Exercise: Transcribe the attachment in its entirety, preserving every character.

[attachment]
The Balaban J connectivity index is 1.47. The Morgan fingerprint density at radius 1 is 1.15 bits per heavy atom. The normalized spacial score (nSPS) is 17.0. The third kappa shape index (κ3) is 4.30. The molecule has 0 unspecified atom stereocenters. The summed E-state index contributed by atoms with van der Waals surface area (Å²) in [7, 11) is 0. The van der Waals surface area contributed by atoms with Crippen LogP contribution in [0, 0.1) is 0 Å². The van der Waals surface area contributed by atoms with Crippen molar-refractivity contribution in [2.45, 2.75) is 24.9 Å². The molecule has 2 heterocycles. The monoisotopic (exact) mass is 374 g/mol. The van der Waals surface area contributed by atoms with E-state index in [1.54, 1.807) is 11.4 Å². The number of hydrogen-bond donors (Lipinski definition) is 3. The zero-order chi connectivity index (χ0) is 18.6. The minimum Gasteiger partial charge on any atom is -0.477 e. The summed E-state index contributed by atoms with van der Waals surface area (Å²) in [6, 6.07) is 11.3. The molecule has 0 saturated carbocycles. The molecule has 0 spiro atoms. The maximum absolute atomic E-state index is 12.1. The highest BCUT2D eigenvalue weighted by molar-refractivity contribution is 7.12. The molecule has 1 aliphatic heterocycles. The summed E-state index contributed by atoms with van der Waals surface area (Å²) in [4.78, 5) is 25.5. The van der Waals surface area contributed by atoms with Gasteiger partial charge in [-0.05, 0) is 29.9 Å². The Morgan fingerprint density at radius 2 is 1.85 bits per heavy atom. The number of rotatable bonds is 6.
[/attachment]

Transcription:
The Balaban J connectivity index is 1.47. The Morgan fingerprint density at radius 1 is 1.15 bits per heavy atom. The normalized spacial score (nSPS) is 17.0. The third kappa shape index (κ3) is 4.30. The molecule has 0 unspecified atom stereocenters. The summed E-state index contributed by atoms with van der Waals surface area (Å²) in [7, 11) is 0. The van der Waals surface area contributed by atoms with Crippen LogP contribution in [0, 0.1) is 0 Å². The van der Waals surface area contributed by atoms with Crippen molar-refractivity contribution in [2.45, 2.75) is 24.9 Å². The molecule has 2 heterocycles. The monoisotopic (exact) mass is 374 g/mol. The van der Waals surface area contributed by atoms with E-state index in [1.54, 1.807) is 11.4 Å². The number of hydrogen-bond donors (Lipinski definition) is 3. The zero-order chi connectivity index (χ0) is 18.6. The minimum Gasteiger partial charge on any atom is -0.477 e. The summed E-state index contributed by atoms with van der Waals surface area (Å²) in [6, 6.07) is 11.3. The molecule has 0 saturated carbocycles. The molecule has 0 spiro atoms. The maximum absolute atomic E-state index is 12.1. The highest BCUT2D eigenvalue weighted by molar-refractivity contribution is 7.12. The molecule has 1 aliphatic heterocycles. The summed E-state index contributed by atoms with van der Waals surface area (Å²) in [4.78, 5) is 25.5. The van der Waals surface area contributed by atoms with Gasteiger partial charge in [-0.05, 0) is 29.9 Å². The Morgan fingerprint density at radius 2 is 1.85 bits per heavy atom. The number of rotatable bonds is 6.